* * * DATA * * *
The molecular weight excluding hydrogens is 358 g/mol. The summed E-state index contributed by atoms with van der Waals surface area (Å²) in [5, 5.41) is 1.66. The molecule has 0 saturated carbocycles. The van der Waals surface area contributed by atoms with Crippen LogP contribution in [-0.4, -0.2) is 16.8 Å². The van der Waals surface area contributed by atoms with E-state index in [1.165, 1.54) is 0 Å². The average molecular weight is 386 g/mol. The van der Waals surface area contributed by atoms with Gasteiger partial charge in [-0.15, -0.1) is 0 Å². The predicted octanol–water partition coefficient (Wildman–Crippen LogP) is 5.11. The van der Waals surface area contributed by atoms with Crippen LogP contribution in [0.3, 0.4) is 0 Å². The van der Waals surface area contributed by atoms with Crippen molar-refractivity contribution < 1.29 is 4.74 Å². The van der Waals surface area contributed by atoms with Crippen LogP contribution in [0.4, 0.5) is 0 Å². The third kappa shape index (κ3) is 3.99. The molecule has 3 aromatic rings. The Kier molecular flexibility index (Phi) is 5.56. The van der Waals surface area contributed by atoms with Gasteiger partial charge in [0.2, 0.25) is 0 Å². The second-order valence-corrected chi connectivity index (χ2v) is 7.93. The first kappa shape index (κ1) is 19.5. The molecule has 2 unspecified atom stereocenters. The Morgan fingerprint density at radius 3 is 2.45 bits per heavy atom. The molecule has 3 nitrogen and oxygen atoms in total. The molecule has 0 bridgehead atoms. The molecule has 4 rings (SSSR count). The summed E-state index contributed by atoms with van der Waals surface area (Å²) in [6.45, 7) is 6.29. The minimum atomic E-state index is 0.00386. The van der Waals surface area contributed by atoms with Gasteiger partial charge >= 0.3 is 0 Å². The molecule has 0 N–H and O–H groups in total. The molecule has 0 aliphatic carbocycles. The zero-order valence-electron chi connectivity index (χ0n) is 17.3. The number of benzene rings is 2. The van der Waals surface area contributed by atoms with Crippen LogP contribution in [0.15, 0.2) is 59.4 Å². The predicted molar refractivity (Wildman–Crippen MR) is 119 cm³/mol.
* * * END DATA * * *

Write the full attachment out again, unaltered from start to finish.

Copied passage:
The molecular weight excluding hydrogens is 358 g/mol. The summed E-state index contributed by atoms with van der Waals surface area (Å²) in [5, 5.41) is 1.66. The molecule has 0 saturated carbocycles. The van der Waals surface area contributed by atoms with Crippen LogP contribution in [-0.4, -0.2) is 16.8 Å². The van der Waals surface area contributed by atoms with E-state index in [1.165, 1.54) is 0 Å². The average molecular weight is 386 g/mol. The van der Waals surface area contributed by atoms with Gasteiger partial charge in [-0.15, -0.1) is 0 Å². The predicted octanol–water partition coefficient (Wildman–Crippen LogP) is 5.11. The van der Waals surface area contributed by atoms with Crippen LogP contribution in [0.3, 0.4) is 0 Å². The van der Waals surface area contributed by atoms with Crippen molar-refractivity contribution < 1.29 is 4.74 Å². The van der Waals surface area contributed by atoms with Crippen LogP contribution in [0.4, 0.5) is 0 Å². The third kappa shape index (κ3) is 3.99. The molecule has 3 aromatic rings. The Kier molecular flexibility index (Phi) is 5.56. The van der Waals surface area contributed by atoms with Gasteiger partial charge in [0.2, 0.25) is 0 Å². The second-order valence-corrected chi connectivity index (χ2v) is 7.93. The first kappa shape index (κ1) is 19.5. The molecule has 2 unspecified atom stereocenters. The Morgan fingerprint density at radius 3 is 2.45 bits per heavy atom. The molecule has 3 nitrogen and oxygen atoms in total. The molecule has 0 bridgehead atoms. The molecule has 4 rings (SSSR count). The summed E-state index contributed by atoms with van der Waals surface area (Å²) in [6.45, 7) is 6.29. The minimum atomic E-state index is 0.00386. The van der Waals surface area contributed by atoms with Gasteiger partial charge >= 0.3 is 0 Å². The molecule has 0 N–H and O–H groups in total. The molecule has 0 aliphatic carbocycles. The zero-order valence-electron chi connectivity index (χ0n) is 17.3. The number of benzene rings is 2. The van der Waals surface area contributed by atoms with Crippen LogP contribution in [0.15, 0.2) is 59.4 Å². The predicted molar refractivity (Wildman–Crippen MR) is 119 cm³/mol.